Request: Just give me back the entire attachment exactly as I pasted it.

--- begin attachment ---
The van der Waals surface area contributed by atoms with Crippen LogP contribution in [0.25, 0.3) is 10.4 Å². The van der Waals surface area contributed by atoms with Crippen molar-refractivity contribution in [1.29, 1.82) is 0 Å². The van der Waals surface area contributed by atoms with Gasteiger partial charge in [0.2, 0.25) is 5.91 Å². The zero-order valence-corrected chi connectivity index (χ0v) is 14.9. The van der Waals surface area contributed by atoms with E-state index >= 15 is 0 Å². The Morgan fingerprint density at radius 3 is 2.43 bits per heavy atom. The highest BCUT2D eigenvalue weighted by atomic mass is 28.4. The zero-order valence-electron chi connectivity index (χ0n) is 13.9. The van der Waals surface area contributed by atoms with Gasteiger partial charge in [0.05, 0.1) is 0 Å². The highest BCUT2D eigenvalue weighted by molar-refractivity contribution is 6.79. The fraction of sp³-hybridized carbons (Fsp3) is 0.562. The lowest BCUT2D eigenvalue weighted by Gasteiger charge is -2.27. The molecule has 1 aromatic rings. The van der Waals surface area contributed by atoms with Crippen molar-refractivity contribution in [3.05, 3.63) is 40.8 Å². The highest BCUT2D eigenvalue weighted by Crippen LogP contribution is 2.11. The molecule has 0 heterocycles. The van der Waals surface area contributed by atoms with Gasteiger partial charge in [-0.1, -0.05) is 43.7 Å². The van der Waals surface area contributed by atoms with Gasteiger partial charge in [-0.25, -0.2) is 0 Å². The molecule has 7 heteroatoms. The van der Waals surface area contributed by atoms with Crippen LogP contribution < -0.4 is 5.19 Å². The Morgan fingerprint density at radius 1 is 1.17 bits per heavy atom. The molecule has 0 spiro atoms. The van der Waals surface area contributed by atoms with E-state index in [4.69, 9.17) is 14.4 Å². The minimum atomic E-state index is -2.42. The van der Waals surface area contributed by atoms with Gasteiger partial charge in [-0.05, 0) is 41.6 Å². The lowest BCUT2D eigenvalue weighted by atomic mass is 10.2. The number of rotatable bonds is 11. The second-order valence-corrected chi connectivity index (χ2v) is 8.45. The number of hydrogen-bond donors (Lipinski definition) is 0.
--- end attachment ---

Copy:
The van der Waals surface area contributed by atoms with Crippen LogP contribution in [0.25, 0.3) is 10.4 Å². The van der Waals surface area contributed by atoms with Crippen molar-refractivity contribution in [1.29, 1.82) is 0 Å². The van der Waals surface area contributed by atoms with Gasteiger partial charge in [0.2, 0.25) is 5.91 Å². The zero-order valence-corrected chi connectivity index (χ0v) is 14.9. The van der Waals surface area contributed by atoms with E-state index >= 15 is 0 Å². The Morgan fingerprint density at radius 3 is 2.43 bits per heavy atom. The highest BCUT2D eigenvalue weighted by atomic mass is 28.4. The zero-order valence-electron chi connectivity index (χ0n) is 13.9. The van der Waals surface area contributed by atoms with Gasteiger partial charge in [0.05, 0.1) is 0 Å². The highest BCUT2D eigenvalue weighted by molar-refractivity contribution is 6.79. The fraction of sp³-hybridized carbons (Fsp3) is 0.562. The lowest BCUT2D eigenvalue weighted by Gasteiger charge is -2.27. The molecule has 1 aromatic rings. The van der Waals surface area contributed by atoms with Crippen molar-refractivity contribution in [3.05, 3.63) is 40.8 Å². The highest BCUT2D eigenvalue weighted by Crippen LogP contribution is 2.11. The molecule has 0 heterocycles. The van der Waals surface area contributed by atoms with Gasteiger partial charge in [-0.1, -0.05) is 43.7 Å². The van der Waals surface area contributed by atoms with Gasteiger partial charge in [-0.25, -0.2) is 0 Å². The molecule has 7 heteroatoms. The van der Waals surface area contributed by atoms with Crippen LogP contribution < -0.4 is 5.19 Å². The Morgan fingerprint density at radius 1 is 1.17 bits per heavy atom. The molecule has 0 spiro atoms. The van der Waals surface area contributed by atoms with E-state index in [4.69, 9.17) is 14.4 Å². The minimum atomic E-state index is -2.42. The van der Waals surface area contributed by atoms with Gasteiger partial charge in [-0.05, 0) is 41.6 Å². The lowest BCUT2D eigenvalue weighted by atomic mass is 10.2. The number of rotatable bonds is 11. The second-order valence-corrected chi connectivity index (χ2v) is 8.45. The number of hydrogen-bond donors (Lipinski definition) is 0.